Music, the brain and Williams syndrome: rare disorder offers insight into the genetic basis of cognition (focus on Genes and Genomics)
By Brendan A. Maher
November 26, 2001
For Dr. Lee Bartel – Music and the Brain 2122H
A Summary, Review and Response
Williams syndrome is a neurodevelopmental disorder caused by a deletion of about 20 genes of chromosome 7. People with Williams syndrome have characteristics such as pixie-like features, upturned nose, small chin, protrusive ears, stunted growth, heart problems, poor visuospatial cognition, sensitivity to loud noise, gregarious personalities and an average IQ of about 60.
Almost all patients with Williams Syndrome have an extraordinary connection with music. Even though people with Williams Syndrome have short-lived attention spans they will spend hours listening to or making music. There is some research which illustrates a high occurrence of perfect pitch and excellent rhythmic ability among this group of people. For example, one boy with the syndrome was able to tap a 7/4 rhythm with one hand while keeping 4/4 time with the other.
Audrey Don, a neuropsychologist at the Good Samaritan Hospital in Seattle, was one of the first researchers to explore the relationship patients with Williams Syndrome have with music. She administered several musical tests of tones and beats to people with Williams syndrome and found that “musical ability matches verbal ability and was higher than the Williams’ children overall cognitive abilities.” She also found that the patients had very strong emotional connections to music.
Other research done with patients with Williams Syndrome showed that these children did as well as normal musically trained students, however, they were able to offer “creative completion” to some of the test rhythms.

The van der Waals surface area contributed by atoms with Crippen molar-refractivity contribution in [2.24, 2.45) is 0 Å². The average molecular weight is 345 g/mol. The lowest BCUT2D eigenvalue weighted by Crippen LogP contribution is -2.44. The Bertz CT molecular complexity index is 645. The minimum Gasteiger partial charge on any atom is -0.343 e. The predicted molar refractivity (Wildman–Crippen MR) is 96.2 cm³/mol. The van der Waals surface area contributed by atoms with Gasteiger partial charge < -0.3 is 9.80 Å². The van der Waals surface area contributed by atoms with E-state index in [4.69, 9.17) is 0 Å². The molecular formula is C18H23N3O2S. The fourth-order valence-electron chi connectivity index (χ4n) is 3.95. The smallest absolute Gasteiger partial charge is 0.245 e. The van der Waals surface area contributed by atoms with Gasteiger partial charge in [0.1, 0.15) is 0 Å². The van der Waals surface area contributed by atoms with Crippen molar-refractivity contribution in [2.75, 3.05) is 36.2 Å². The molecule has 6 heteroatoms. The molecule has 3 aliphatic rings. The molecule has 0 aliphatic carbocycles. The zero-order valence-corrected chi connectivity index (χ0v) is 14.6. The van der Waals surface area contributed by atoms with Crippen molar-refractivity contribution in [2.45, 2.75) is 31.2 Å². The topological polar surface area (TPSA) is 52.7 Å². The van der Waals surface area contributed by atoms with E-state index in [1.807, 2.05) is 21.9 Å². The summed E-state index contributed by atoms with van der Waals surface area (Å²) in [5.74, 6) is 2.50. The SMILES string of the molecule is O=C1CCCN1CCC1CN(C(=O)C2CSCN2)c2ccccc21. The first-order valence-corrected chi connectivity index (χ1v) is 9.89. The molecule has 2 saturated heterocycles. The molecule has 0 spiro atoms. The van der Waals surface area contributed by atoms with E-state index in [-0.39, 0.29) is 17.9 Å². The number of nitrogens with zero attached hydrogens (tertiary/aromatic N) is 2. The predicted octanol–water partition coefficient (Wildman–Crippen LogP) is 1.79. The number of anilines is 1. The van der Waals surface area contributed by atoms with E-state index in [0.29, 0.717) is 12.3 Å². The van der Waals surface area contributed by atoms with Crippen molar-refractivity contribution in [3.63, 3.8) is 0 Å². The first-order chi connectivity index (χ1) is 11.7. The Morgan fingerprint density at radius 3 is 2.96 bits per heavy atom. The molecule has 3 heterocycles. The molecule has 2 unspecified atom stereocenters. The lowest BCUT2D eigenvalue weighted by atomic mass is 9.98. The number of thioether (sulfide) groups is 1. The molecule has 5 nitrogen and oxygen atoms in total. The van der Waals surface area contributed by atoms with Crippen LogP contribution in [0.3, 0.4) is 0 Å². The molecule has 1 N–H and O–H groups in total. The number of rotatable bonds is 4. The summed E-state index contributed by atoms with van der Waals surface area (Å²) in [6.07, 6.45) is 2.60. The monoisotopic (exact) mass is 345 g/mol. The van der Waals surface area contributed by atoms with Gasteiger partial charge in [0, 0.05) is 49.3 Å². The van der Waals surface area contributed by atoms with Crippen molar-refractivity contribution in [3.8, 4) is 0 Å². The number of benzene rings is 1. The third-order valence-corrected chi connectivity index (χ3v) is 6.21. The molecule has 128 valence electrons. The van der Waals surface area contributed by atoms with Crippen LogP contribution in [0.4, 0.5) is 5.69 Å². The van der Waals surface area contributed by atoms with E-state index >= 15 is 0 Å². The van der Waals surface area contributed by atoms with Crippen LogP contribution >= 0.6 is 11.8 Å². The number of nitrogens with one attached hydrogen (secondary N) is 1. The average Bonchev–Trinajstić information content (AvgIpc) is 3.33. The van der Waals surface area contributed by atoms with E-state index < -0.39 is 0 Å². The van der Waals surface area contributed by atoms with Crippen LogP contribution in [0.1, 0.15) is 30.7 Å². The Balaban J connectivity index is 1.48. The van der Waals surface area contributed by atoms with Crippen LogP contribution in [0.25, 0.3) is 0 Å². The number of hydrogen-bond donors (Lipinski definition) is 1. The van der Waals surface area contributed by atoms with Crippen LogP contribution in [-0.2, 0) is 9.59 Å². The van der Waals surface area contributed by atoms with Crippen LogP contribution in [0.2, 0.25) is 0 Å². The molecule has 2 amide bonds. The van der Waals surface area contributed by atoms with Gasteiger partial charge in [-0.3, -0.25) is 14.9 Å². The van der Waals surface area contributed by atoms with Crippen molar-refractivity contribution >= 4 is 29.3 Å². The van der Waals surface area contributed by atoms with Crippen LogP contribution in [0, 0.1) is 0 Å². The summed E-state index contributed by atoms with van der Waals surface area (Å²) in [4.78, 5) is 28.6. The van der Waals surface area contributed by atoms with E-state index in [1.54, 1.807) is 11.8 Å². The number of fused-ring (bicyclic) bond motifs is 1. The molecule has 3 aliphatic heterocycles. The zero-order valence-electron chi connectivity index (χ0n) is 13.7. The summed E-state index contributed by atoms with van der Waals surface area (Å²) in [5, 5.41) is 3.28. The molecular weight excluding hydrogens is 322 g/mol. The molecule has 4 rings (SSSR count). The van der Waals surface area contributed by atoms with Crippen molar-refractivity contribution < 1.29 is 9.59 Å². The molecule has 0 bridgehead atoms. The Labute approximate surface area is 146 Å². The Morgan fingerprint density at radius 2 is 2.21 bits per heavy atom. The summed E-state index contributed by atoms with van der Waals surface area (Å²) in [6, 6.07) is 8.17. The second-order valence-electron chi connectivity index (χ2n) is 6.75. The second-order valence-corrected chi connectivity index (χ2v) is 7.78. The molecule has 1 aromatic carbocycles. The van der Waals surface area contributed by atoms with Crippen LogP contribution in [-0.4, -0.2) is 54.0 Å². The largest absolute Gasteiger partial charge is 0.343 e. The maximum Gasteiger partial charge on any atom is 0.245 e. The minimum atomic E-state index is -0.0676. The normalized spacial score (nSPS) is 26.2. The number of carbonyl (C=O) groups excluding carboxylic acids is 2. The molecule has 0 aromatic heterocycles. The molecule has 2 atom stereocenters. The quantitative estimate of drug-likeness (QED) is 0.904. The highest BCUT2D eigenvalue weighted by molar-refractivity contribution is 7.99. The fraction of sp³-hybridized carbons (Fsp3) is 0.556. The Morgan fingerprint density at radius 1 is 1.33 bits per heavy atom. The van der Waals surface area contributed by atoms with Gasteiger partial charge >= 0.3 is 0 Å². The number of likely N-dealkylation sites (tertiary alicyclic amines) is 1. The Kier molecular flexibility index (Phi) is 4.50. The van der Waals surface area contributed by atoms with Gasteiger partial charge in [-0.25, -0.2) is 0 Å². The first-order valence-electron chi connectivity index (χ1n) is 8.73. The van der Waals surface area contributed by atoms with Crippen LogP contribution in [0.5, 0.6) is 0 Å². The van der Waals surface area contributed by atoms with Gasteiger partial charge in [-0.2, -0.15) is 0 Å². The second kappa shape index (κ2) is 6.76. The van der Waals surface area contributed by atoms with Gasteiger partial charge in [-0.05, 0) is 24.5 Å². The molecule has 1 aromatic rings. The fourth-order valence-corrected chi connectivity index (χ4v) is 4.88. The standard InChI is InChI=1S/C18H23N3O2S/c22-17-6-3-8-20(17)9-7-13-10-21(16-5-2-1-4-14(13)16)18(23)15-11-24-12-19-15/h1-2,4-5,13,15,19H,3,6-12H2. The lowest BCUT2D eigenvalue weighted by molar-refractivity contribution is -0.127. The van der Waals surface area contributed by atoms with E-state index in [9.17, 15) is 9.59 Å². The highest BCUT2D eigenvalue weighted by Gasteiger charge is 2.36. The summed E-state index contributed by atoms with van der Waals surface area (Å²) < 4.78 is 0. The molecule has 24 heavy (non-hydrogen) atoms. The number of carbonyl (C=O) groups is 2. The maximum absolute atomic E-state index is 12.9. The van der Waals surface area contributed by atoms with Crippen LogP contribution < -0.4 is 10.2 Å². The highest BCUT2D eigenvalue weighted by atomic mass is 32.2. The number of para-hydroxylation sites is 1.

Further to this research, Howard M. Lenhoff, professor emeritus, School of Biological Science, University of California, completed a study linking Williams syndrome to a high occurrence of perfect pitch. This condition normally occurs in one out of 10,000 people in Western populations. In the case of patient’s with William’s syndrome the incidence rises to 1 out of 1000.
Usually, a person has to study music before the age of six in order to develop perfect pitch. Many of the Williams Syndrome subjects started studying music much after this critical period yet have still been able to develop perfect pitch.
In relation to brain studies, research has shown that in patient’s with Williams Syndrome the neocerebellum seems to be connected to their phonological working memory, a kind of “short-term memory for sounds.”
Music for patients with Williams Syndrome seems to be what helps them to have a sense of normalcy and fulfillment in life. There is much to be learned from the connection these children have with music and its affects on their brain function and development.
The article, “Music, the brain and Williams syndrome: rare disorder offers insight into the genetic basis of cognition,” by Brendan A. Maher was interesting; however, it could have been more informative and specific when making reference to the brain. I felt that all of the ideas about Williams Syndrome, Music and Brain Development were superficially connected and more detail was required. That being said, this article was an effective introduction to the description of Williams Syndrome and the occurrence of music proficiency, including the incidence of perfect pitch in children suffering from the syndrome.
The description of Gloria Lenhoff, the 46 year-old lyric soprano singer who can sing nearly 2500 songs in more than 25 languages in a perfect accent was very effective in setting the tone for the article as an introduction to the disease. It is absolutely amazing that a person can be so incredibly skilful in one aspect of their life can be so deficient in another because of a chromosome deficiency. The fact that 1 in 1000 patients with Williams Syndrome have perfect pitch is an incredible statistic; however, Maher fails to delve into the details of this matter adequately or effectively. He touches on a few musical research projects and studies using MRI to examine patients with Williams Syndrome but the results of these studies seem to be superficial and inconclusive in the context of his paper. The title of the article would indicate that the reader is going to find some hardcore data about Music, the Brain and Williams syndrome, but instead, the reader finds very little concrete evidence about the three topics. Maher gives excellent background information about the syndrome and the affinity the people suffering from the syndrome have for music however; this article is better suited as simply an introduction to the syndrome, rather than a study in regards to music and the brain.